A NASA-funded cube satellite built and operated by CU Boulder researchers will study the inner radiation belt of Earth’s magnetosphere, providing new insight into the energetic particles that can disrupt satellites and threaten spacewalking astronauts.
The $4 million Cubesat: Inner Radiation Belt Experiment (CIRBE) mission, tentatively slated for a 2021 launch, will provide some of the first advanced resolution of one of Earth’s two Van Allen belts, a zone that traps energetic particles in the planet’s magnetic field. This powerful radiation, known to physicists since the late 1950s, poses a hazard to solar panels, electronic circuitry and other hardware aboard spacecraft traveling at and beyond a low Earth orbit.
“CIRBE will provide sophisticated, fine-grain measurements of this Van Allen belt like never before,” said principal investigator Professor Xinlin Li of the Laboratory for Atmospheric and Space Physics (LASP) and the Ann and H.J. Smead Department of Aerospace Engineering Sciences (AES). “We will study the distribution of these particles and how they become so energized.”
Cube satellites are breadbox-sized satellites that can be built economically in order to achieve specific scientific objectives. CU Boulder students (including undergraduates) have worked on several successful cube satellite missions in recent years, and the campus currently has more than eight cube satellite projects in operation or in development across its various departments and research institutes.
“CU Boulder is clearly recognized as a world leader in cube satellite technology,” said Professor Scott Palo of AES, a co-investigator on the project. “We’ve seen tremendous growth over the past five or six years. Industry partners and science organizations see a huge value in these small satellites.”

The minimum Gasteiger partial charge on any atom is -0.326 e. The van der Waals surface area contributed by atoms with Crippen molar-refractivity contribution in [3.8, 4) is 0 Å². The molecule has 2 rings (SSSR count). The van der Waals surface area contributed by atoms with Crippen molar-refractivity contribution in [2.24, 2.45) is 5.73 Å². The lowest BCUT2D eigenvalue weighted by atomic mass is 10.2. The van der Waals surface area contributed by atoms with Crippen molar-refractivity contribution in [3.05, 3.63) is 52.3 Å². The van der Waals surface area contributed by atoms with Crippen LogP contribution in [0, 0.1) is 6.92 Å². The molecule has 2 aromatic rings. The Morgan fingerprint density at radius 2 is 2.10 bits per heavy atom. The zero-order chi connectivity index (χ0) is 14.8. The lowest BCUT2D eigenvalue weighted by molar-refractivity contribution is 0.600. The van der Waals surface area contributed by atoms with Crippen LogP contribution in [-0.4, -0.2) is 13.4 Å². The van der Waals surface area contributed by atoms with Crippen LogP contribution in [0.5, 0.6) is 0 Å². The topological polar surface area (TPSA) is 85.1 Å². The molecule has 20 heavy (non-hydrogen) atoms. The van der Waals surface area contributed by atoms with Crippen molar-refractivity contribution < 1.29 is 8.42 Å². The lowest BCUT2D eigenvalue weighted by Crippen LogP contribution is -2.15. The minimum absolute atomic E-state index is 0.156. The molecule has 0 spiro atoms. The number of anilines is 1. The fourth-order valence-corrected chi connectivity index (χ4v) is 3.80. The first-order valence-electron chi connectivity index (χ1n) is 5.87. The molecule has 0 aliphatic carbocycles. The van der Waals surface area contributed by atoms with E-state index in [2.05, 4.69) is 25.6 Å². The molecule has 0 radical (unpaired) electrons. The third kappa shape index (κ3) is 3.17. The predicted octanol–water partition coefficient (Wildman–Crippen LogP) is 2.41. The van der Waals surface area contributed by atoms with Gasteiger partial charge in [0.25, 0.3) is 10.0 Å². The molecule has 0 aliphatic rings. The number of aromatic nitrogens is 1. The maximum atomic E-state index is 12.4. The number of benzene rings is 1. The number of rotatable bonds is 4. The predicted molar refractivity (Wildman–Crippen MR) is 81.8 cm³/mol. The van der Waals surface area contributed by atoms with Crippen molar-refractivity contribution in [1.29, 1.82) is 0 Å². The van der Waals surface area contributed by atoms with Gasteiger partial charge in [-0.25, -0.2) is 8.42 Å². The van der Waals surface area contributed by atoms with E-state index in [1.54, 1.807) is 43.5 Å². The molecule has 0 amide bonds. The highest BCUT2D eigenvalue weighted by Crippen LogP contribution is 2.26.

CIRBE is poised to build on the success of the Colorado Student Space Weather Experiment (CSSWE), a cube satellite that launched in 2012 to study the Van Allen belt and operated for over two years. CSSWE’s data resulted in over 21 peer-reviewed publications in major scientific journals, including Nature. The mission also helped solve a longstanding astronomical mystery.
In the years since CSSWE’s launch, the researchers have further improved their ground station, which is located on the roof of the LASP building on CU Boulder’s campus. By the time CIRBE launches, the station will be able to collect data 100 times faster than before.
The CIRBE mission will include collaborations with Colorado’s aerospace industry, including Boulder-based Blue Canyon Technologies, which will manufacture the cube satellite’s bus system. The overall system design, science instrument development, integration, test, mission operation, data analysis and modeling will be done at CU by LASP and AES faculty, engineers and graduate students. The project also features a partnership with the Air Force Research Laboratory and NASA's Goddard Spaceflight Center.